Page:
Welsh council elections: A 'poisoned chalice' for victors
On 4 May, voters in Wales decide who will be responsible for running their councils for the next four years.
BBC Wales political correspondent Arwyn Jones said financial pressures could make winning those elections a poisoned chalice.
Our councils are responsible for running schools and libraries, fixing the roads, running social care homes and making sure our bins are emptied.
They are often seen as an unglamorous, but vital, layer of public life.
But local authorities are under great financial strain.
Cuts to public spending have meant that the money sent to town halls from the Welsh Government has reduced by £761m, or 17% since 2010, according to Wales' public spending watchdog, the auditor general.
This has had an impact on services.
You may have noticed that libraries have been closing across the country. If your leisure centre is still open it may well be for fewer hours.
Although councils have been given slightly more money next year, many are still struggling. At the same time there are claims that the cost of social care will double over the next 15 years.
All of a sudden you see why Steve Thomas, chief executive of the Welsh Local Government Association (WLGA), said he does not quite get why anyone would want to be a councillor over the next few years.
So what can councils do?
There has been a lot of talk about having fewer of them as a way of saving money, but the Welsh government's plan to cut their number from 22 to eight or nine has now largely gone away.
Instead, they will be required to deliver services - including social services and aspects of education - under a system of "mandatory regional working".
They will also be grouped into three regions - south-east Wales, south-west and central Wales, and north Wales - to work together on developing the economy and on transport.
Decisions will be taken by joint committees of councillors, with the authorities pooling their budgets.
That ensures they save money and could improve services, but it also raises a couple of other issues.
Say you live in Wrexham. And say, for the sake of argument, that Wrexham council has pooled its education services with Flintshire and Denbighshire.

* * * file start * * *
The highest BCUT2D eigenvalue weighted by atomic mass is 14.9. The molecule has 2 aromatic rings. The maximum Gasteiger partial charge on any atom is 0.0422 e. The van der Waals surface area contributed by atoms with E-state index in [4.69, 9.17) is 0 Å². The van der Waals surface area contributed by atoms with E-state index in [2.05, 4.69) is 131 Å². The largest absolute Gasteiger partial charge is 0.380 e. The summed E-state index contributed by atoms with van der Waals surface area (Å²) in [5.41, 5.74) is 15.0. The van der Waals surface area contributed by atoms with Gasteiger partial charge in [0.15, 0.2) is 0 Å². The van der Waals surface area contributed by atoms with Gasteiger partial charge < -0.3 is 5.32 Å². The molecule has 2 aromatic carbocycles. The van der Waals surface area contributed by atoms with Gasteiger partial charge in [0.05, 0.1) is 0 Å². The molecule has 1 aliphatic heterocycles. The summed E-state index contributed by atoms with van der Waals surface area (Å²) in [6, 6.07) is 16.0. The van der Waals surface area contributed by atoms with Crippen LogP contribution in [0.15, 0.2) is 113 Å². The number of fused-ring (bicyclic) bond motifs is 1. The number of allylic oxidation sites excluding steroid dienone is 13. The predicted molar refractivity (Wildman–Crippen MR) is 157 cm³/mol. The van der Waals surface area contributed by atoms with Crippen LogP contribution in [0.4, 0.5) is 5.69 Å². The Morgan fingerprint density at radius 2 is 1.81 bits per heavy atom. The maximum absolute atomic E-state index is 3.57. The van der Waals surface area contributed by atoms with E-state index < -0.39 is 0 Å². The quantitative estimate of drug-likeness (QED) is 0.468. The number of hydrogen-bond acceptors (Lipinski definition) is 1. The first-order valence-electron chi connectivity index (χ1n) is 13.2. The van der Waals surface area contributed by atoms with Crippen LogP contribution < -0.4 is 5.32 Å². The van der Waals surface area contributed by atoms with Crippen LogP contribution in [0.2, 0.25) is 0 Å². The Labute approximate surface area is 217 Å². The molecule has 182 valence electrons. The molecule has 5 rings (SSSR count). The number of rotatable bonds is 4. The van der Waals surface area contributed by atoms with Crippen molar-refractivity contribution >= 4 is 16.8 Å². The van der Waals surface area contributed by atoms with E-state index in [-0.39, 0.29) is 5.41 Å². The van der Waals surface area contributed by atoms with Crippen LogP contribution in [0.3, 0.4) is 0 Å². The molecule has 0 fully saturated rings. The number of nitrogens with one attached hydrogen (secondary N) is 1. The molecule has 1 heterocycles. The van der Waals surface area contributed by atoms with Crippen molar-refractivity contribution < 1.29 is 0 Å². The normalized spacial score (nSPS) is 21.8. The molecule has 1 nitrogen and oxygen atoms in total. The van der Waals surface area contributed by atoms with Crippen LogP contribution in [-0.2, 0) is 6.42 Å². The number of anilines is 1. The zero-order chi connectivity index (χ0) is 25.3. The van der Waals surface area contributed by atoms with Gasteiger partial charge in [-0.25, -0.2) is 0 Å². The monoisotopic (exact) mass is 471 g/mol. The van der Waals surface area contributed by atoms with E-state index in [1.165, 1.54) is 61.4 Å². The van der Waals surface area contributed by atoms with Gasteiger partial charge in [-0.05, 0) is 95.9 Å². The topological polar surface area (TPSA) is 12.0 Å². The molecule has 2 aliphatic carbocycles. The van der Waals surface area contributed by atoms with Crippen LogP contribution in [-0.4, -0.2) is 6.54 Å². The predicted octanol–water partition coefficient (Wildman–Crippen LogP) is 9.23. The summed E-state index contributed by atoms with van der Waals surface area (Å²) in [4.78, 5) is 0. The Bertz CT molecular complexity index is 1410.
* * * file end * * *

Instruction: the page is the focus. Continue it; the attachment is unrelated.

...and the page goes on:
If a decision is taken to close your local school, who do you blame? How do you hold them to account?
When I put that point to Local Government Secretary Mark Drakeford on the Sunday Politics Wales programme last year he said there was a "question about answerability and accountability which we have to work through".
On top of that, if all the major functions of councils are to be carried out on a regional basis in future, why not just merge, as the Welsh Government originally wanted?
Councillors say their role will be more important in future and that accountability will remain with them.
Another way of saving money without compromising the quality of services is getting voluntary or third sector bodies to take over some functions.
Councils are keen on this option, but there was a warning recently that "performance management arrangements are too inconsistent to provide an adequate level of assurance that services are working well and resources are being used effectively".
As with every aspect of public services, Brexit will also have an impact on how councils work. It has been called a "threat to local authorities" and a "seismic change in UK public policy".
But the WLGA says Brexit could be a benefit.
They want to keep the funds which came to parts of Wales through EU grants and can see an opportunity "to introduce greater flexibility and to reduce the bureaucracy that has existed under EU programmes."
When you speak to council leaders, even those representing different political parties, they will tell you whoever wins the council elections in May will be given a bit of a poisoned chalice.
They all want the chance to serve the residents of their wards, but they are also painfully aware that the next four years may well be the most turbulent that our councils have seen in many years.